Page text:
The proof of the pudding’s in the eating
– Early 17th century colloquialism
How we get from the mess of the assumed math of diabetes to the refined individualized math that really works well is through a few processes.
We start with basal testing, because it’s the foundational base on which the rest is built. This is essentially an observation of how basal is working and we raise or lower basal dosage to achieve as close to a flat line as we can when not eating or exercising. This can vary wildly from person to person and even within a single day for a given individual. It also changes as we grow, age and move through different hormonal phases of life.
- Here’s a link to a great article on more of the How’s and whys of basal testing
- Here is a link on the “how to basal test”
Carb ratios can be tested by eating a well-measured meal, calculating the insulin dose to match the meal precisely, then observing the action. The correct dose should return blood sugar to its starting point in roughly 3-4 hours of dosing. The amount of insulin needed to return the meal to starting blood sugar, divided into the total carb count of the meal = the carb ratio. This ratio can vary throughout the day in any given individual as well. For this reason, a clinician will typically adjust carb ratios based on how well they work overtime, rather than having patients do repeated testing.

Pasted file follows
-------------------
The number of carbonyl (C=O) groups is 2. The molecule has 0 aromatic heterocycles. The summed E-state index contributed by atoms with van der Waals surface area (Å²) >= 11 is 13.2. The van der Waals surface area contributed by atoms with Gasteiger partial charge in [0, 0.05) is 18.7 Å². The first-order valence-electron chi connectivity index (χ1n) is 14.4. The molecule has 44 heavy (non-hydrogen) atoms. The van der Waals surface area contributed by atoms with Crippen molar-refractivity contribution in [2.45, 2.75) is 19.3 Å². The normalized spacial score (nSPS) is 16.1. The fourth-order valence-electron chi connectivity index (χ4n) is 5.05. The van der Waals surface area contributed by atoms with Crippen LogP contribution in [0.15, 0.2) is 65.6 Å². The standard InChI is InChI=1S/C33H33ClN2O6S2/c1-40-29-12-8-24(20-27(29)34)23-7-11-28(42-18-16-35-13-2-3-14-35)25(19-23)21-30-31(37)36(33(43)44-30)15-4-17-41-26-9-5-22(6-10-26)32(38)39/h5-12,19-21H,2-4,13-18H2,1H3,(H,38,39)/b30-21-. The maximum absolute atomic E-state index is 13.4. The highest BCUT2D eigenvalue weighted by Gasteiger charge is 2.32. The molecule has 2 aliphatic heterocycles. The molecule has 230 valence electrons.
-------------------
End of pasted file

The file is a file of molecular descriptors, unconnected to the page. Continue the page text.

Sensitivity or correction factors can, likewise be “tested” by purposely having elevated blood sugar (but not above 250mg/dl) and taking a set dose of correction insulin. Measuring how far BG drops over a 3–4-hour period before leveling out and dividing that drop in BG by the amount of insulin given. Like carb ratios this sensitivity can change throughout the day, and so again, most clinicians will base adjustments on overall efficacy rather than putting patients through repeated testing.
Remember that all carb and sensitivity settings are based on the assumption that basal levels are appropriate first. No amount of adjustment of ratios can make up for basal settings that are off, because the moment basal needs change the whole foundation gets shifted and the ratios built on that no longer work.
Never has comparison been easier, more available, or more toxic than in our modern diabetes world.
Sharing information and support is fantastic, but the moment we start comparing we are expecting to find validation or direction by being like others. But what we truly find is frustration and further dissatisfaction. If we are seeking answers to math problems, we should seek answers from our peers, but even then, we must be able to identify those who KNOW the concepts involved. Taking the solutions from someone who got the wrong answer will not help. But taking the answer from someone who got the right answer but by the wrong logic may also be even worse. Because that wrong logic will lead us farther and farther from being able to solve any other math problem. Diabetes management is FAR from the straightforward simplicity of math (Spoken by someone who really hates math! And finds nothing at all simple in it!) The nuanced individuality of diabetes means that copying someone else’s answer will simply not work. At BEST we can seek someone who’s LOGIC is correct.
When we teach people with diabetes, we must begin with the basic math.